Although it has been more than 20 years since dentist W.C. Jessen’s heirs sold his big two-story home on Vine Street, there are still plenty of people in Peabody who refer to it as “the old Doc Jessen place.” Cory and Daneece Foth bought the house in 1999 and plan to stay in it until another generation refers to it as “the old Foth place.”

  • Decorating trends moving toward darker wall colors

    When Delores Dalke of Hillsboro began selling real estate in the 1970s, the trend in home decorating was to have colorful walls. But, by the 1990s, conventional wisdom changed to say that walls should be light and neutral in color, at least if you were going to sell the home. The idea was that if a room’s walls were a neutral color, the owners could decorate it and accent it as they wanted. The truth, though, was that most people decorated with neutral furniture, as well.

  • Couple to remodel historic stone home

    Tobe and “Red” Moore were camping with their family at their new property off Sunflower Road when a man stopped for some information. Greg Kite of the Historical Preservation Alliance of Wichita and Sedgwick County was inquiring about the 19th century stone home located on the property just south of Marion on Sunflower Road.

  • Decoration changes with times

    Brad and Jeannie Wildin’s County Seat Decorating Center, just celebrated 35 years of business, and has gone through many changes since purchasing the business in 1978 from Walt Oelschlager. “When we started out, we had a small business loan,” Jeannie said. “We had to learn to live creatively.”

  • USDA funds available for home repairs and improvements

    U.S. Department of Agriculture loans and grants are available for home repairs and renovations, including construction of storm shelters and safe rooms. The agency’s loan and grant program for single-family homes can finance improvements that remove health and safety hazards for owner-occupied homes.


  • Children learn about Fishers of Men

    Children from Hillsboro, Durham, and Lehigh attended Bible school last week at Durham Baptist Church. The theme was “Fishers of Men.” Wayne and Linda Friesen spent the weekend of July 13-14 in Salina with Justin and Amy Friesen, and baby Levi.

  • Couple weds at Alexanderfeld Church

    Clayton and Betty Wiebe, and Nelson and Bev Wiebe and family attended the wedding of Heidi Hiebert and Ross Dirks of Geiger, Ala. July 14 at Alexanderfeld Church near Hillsboro. Hiram and Rhonda Wedel of Iowa spent July 13 and 14 at the home of Roy and Nadine Davis. Rick and LeVae Koehn and sons were additional guests. On July 13, they had dinner at the Davis home. On July 14, they attend the wedding of their cousin at Alexanderfeld Church. The Wedels returned to Iowa July 14.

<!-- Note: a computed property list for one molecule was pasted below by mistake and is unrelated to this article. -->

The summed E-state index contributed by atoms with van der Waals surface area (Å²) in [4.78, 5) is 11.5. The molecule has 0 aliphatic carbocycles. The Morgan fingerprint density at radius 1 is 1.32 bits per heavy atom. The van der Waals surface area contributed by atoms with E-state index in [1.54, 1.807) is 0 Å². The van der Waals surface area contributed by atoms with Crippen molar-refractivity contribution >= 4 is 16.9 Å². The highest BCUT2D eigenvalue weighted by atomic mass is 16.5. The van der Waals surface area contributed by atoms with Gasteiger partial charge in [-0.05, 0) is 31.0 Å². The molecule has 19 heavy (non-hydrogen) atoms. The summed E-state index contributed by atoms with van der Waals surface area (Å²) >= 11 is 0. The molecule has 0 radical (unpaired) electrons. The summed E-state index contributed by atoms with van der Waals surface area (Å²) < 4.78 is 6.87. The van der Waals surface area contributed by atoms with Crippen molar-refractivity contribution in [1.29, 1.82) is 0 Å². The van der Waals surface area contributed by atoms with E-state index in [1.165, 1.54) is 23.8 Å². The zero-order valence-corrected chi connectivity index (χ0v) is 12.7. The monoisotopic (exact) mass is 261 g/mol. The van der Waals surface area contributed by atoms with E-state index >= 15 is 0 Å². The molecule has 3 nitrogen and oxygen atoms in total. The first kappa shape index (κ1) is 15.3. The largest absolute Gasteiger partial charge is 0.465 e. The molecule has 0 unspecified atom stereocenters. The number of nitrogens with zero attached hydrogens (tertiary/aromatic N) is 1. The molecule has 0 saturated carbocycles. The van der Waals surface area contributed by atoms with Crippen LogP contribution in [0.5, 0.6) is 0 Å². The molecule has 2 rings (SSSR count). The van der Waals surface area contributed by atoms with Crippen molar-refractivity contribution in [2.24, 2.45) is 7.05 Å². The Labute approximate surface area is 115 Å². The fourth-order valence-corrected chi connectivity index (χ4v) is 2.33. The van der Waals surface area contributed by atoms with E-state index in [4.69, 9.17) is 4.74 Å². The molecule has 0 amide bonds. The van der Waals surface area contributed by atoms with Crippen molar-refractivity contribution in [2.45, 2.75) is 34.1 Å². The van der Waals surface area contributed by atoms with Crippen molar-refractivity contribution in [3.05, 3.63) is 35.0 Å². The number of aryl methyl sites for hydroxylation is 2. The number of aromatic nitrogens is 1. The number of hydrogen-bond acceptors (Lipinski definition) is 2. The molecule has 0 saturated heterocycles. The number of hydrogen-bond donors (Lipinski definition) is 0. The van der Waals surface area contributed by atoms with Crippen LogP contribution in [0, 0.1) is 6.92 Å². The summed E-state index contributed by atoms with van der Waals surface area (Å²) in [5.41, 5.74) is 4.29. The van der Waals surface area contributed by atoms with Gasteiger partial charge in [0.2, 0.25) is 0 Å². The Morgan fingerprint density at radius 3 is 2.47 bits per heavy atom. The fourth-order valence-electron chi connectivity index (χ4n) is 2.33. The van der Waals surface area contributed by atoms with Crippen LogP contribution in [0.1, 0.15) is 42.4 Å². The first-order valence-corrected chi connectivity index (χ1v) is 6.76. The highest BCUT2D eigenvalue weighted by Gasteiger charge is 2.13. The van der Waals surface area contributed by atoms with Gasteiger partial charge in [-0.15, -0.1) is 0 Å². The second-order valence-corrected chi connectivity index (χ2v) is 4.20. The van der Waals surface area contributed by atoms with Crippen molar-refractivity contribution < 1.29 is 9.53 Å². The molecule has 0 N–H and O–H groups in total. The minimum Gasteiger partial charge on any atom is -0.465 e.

• Fundraiser planned at senior center

    Cottonwood Valley band will provide music for a sloppy-joe and ice cream social fundraiser Aug 23 at Hillsboro Senior Center. Suggested donation for those 60 and older is $3.15. The full price for anyone younger than 59 is $5.

  • 11 compete at nationals

    Centre Future Business Leaders of America had its largest number of members ever qualify for this year’s national competition June 27 to 30 in Anaheim, Calif. Eleven students competed in five categories.

  • Farm life to be on display

    Farm life will be showcased 10 a.m. to 3 p.m. Aug. 10 at the 17th annual Day on the Farm at Duerksen/Knepp farm, 1582 Falcon Road, Hillsboro. Stick horse races will run at 11 a.m., noon, and 1 p.m. Participants should bring their own stick horses though a few additional ones will be available.

  • Therapy dog to appear at library

    As part of the library’s summer reading program, Bella, a 4-year-old Dogue de Bordeaux therapy dog, will be available for people to read with at 10 a.m. Friday at the public library. “The library has been really nice in letting us start this program two years ago before Bella certified,” she said. “We’ve been taking her to the library since then.”


  • Erna Mae Yeagley

    Erna Mae Yeagley, 94, passed away peacefully on July 20, 2013. She was born May 24, 1919, in Satanta, Kan. She is predeceased by her parents, Ray and Mary (Wolf) Swink and her sisters, Pauline and Ragene. She graduated from Wichita North High School in 1936 and married her classmate, Harold Priddle.